Keeping thousands of photos unorganized in your smartphone is the equivalent of those endless stacks of Kodak moments stashed away in cardboard boxes in your parents’ garage. All those moments of careful framing and snapping the shutter are effectively rendered lost and pointless.
Everyone needs some kind of photo organizer. Finding the right gallery app can be tricky business; how can you ensure that the app’s methods will match your photo collections?
High-profile mobile developer Francisco Franco and designer Liam Spradlin released Focus for Android this past July, and it’s taken off since then as one of the sexiest, most highly-functional gallery apps on the market (our editors loved it: check out their review). It’s one of the most effective, easy-to-use solutions for organizing your locally stored photos that we know of – and the basic version is totally free.
Besides great design, Focus features a neat and tidy tagging system so you can organize your photos on multiple levels: subject, source, date, and so forth. A ton of other thoughtful details are included for an IAP of $3.79, like a lock so friends can’t swipe too far and a dark mode perfect for goths and night owls.
We gave Francisco a poke on Twitter last week, and he graciously agreed to a little interview with us regarding Focus, Google Photos, how to get positive press, and more.
Check out our recent interview with Liam Mcferrin, an 11-year-old app developer
Appszoom: How’d you recognize the need for a better photo organizer?
Francisco Franco: I was browsing through my Dropbox (Android, iOS) where I had a couple thousand pictures stored, and I was struggling to organize them into different sections. The idea of moving files around, deleting, creating folders was feeling too archaic, and I knew I would end up not respecting my own directories – because I just didn’t have the patience. Then, on my mobile devices, there was no clear way on how I could keep my pictures organised into different categories in a clean, well-thought-out design.
So, I had this initial idea that started to brew inside my head for a while and one day I saw some mockups by Liam Spradlin (the designer who worked with me) and something clicked, and I just knew that we could build a better gallery experience;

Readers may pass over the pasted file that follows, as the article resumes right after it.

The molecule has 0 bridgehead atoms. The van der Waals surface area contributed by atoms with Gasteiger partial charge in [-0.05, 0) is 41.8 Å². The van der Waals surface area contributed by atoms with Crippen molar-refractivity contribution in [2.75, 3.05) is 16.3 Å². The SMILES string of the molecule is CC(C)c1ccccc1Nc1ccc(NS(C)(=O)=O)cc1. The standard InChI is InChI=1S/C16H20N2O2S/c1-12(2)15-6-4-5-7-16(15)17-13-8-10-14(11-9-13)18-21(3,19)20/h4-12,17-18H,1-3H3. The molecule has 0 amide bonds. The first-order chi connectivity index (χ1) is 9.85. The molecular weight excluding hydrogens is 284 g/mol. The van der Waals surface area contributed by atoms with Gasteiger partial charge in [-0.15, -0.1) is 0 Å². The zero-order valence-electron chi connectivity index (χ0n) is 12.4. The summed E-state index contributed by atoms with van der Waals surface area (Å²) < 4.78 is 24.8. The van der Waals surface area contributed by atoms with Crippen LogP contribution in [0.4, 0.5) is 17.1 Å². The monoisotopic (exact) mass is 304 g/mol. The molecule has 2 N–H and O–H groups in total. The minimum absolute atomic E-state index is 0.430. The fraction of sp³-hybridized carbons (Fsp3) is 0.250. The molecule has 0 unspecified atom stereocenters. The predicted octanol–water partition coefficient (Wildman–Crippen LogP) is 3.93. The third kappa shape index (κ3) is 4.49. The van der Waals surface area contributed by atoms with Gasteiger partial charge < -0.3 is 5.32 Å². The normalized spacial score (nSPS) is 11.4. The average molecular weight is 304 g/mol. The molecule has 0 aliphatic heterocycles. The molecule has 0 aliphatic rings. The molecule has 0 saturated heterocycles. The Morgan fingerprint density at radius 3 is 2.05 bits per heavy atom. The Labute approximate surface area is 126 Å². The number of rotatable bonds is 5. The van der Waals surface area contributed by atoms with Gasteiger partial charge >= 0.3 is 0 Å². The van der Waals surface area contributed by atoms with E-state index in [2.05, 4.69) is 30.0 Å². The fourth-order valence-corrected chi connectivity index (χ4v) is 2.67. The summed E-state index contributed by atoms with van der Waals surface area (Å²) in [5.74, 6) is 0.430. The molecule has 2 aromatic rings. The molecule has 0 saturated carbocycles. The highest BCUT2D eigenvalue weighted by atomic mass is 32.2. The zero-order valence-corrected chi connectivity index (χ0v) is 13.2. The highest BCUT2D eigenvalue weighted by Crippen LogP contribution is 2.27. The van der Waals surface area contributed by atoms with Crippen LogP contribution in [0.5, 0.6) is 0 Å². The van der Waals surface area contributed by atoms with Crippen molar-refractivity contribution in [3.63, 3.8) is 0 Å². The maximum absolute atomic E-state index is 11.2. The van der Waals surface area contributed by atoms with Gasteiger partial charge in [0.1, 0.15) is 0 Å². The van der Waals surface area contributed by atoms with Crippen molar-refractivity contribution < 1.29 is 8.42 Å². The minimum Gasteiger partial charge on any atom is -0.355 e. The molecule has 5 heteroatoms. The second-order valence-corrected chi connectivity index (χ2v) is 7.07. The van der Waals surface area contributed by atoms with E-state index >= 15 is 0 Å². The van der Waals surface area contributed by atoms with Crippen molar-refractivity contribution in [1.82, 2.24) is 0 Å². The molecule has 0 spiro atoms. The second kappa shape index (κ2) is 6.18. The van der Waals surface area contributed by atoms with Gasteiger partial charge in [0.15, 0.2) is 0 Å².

AZ: How did you decide what features were going to be the most added value for users? Did you do any user testing along the way?
FF: Initially, other than offering a good design with clean lines and soft colours, we didn’t have any major idea that could set us apart from others. But one day, I was browsing my OSX machine, and I saw those colourful tags looking at me, and I instantly knew we could have Focus sit on a powerful, yet simple, organizational feature without the need to move files around manually.
Obviously along the way, after you start programming and discussing mockups, ideas start popping up. After you get an app out there and start receiving feedback, you gotta be really careful on which features you end up implementing, because users just ask you for more and more, and they threaten you with 1 star reviews on the Play Store if you don’t add what they ask.
It’s not an easy task balancing it all, but, in the end, we mostly know (almost) up-front when an idea is great or plain stupid. I think that’s one of the most interesting parts of our job: keeping the balance. We had an extensive testing program for about 1 month so that we could validate ideas, but mostly find bugs.
AZ: Are you worried that the revamped Google Photos will take users away from your app? How is Focus different?
FF: We’re not worried because we’re not competition with Google Photos‘ direct market, which is cloud services. Their support for local storage is really barebones, and I don’t see them investing in it. And I’m not a huge believer in automatic sorting and relying on machine learning to organise my library.
I think Google Photos and Focus complement each other, in a sense.
AZ: How did you decide on a monetization model for Focus?
FF: This is probably a boring answer, but I just came up with it one day, just like that. It seemed normal to me to offer basic features for free, stuff that users expect to be present in a free package, and them cram it full with interesting and powerful features in the premium package.
AZ: Focus has received significant positive press and attention in a glutted app market. Why do you think it’s stood out from the pack?
FF: First of all, it was because of its design, which is basically the first thing everyone sees without even installing the app.
Then I think our feature set helped; the Tag system is really powerful, easy to use, and fun. Also, having two known Android developers working together helped a lot for the initial buzz. We were very careful with the media kit: screenshots in amazing detail, a great introduction video… all of this helps to capture attention.
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AZ: What’s next for Focus? Any plans to release for iOS?
FF: I’m currently working on a new feature called The Vault, which will amplify the current Passcode protection (which is currently used in a feature to lock the picture viewer, only to be unlocked with a passcode) to several layers of security, so that you can hide your pictures under secret “compartments” only you can access.
I’m also working on improving a ton of other areas. It’s an ongoing effort!
I haven’t really thought of iOS since I have no knowledge of Objective-C or Swift, and currently I have 0 time to learn a new language and environment, but who knows! I would certainly would love to see Focus on iOS, though.
AZ: How are your other apps going lately?
FF: My other main app is called franco.Kernel updater which serves as a front-end to my custom Kernel, which is compatible with Nexus devices. It’s for the “root world,” but it’s highly popular and has one of the best ratings in the entire store (4.7/5.0 in more than 10k reviews).